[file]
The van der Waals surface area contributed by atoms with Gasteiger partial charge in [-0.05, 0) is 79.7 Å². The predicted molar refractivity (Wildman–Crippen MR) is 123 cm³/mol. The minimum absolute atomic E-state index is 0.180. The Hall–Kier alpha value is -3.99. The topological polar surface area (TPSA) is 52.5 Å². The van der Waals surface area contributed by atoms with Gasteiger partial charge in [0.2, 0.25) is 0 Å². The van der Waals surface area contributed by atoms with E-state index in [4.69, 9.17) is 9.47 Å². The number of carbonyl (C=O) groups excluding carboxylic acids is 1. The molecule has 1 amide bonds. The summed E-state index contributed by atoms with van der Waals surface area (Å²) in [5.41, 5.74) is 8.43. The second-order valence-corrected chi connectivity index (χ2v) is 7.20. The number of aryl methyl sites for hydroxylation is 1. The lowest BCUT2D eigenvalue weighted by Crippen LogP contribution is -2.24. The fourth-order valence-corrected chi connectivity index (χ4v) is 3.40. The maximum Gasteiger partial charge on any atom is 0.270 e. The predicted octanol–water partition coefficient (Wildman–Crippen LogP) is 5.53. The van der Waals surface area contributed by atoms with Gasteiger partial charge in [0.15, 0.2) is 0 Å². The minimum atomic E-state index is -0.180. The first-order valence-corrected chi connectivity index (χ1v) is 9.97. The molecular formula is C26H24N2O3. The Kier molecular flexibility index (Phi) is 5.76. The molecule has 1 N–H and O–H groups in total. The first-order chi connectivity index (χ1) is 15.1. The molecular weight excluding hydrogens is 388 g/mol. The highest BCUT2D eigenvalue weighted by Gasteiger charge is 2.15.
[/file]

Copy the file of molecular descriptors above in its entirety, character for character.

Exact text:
The van der Waals surface area contributed by atoms with Gasteiger partial charge in [-0.05, 0) is 79.7 Å². The predicted molar refractivity (Wildman–Crippen MR) is 123 cm³/mol. The minimum absolute atomic E-state index is 0.180. The Hall–Kier alpha value is -3.99. The topological polar surface area (TPSA) is 52.5 Å². The van der Waals surface area contributed by atoms with Gasteiger partial charge in [0.2, 0.25) is 0 Å². The van der Waals surface area contributed by atoms with E-state index in [4.69, 9.17) is 9.47 Å². The number of carbonyl (C=O) groups excluding carboxylic acids is 1. The molecule has 1 amide bonds. The summed E-state index contributed by atoms with van der Waals surface area (Å²) in [5.41, 5.74) is 8.43. The second-order valence-corrected chi connectivity index (χ2v) is 7.20. The number of aryl methyl sites for hydroxylation is 1. The lowest BCUT2D eigenvalue weighted by Crippen LogP contribution is -2.24. The fourth-order valence-corrected chi connectivity index (χ4v) is 3.40. The maximum Gasteiger partial charge on any atom is 0.270 e. The predicted octanol–water partition coefficient (Wildman–Crippen LogP) is 5.53. The van der Waals surface area contributed by atoms with Gasteiger partial charge in [0.15, 0.2) is 0 Å². The minimum atomic E-state index is -0.180. The first-order valence-corrected chi connectivity index (χ1v) is 9.97. The molecular formula is C26H24N2O3. The Kier molecular flexibility index (Phi) is 5.76. The molecule has 1 N–H and O–H groups in total. The first-order chi connectivity index (χ1) is 15.1. The molecular weight excluding hydrogens is 388 g/mol. The highest BCUT2D eigenvalue weighted by Gasteiger charge is 2.15.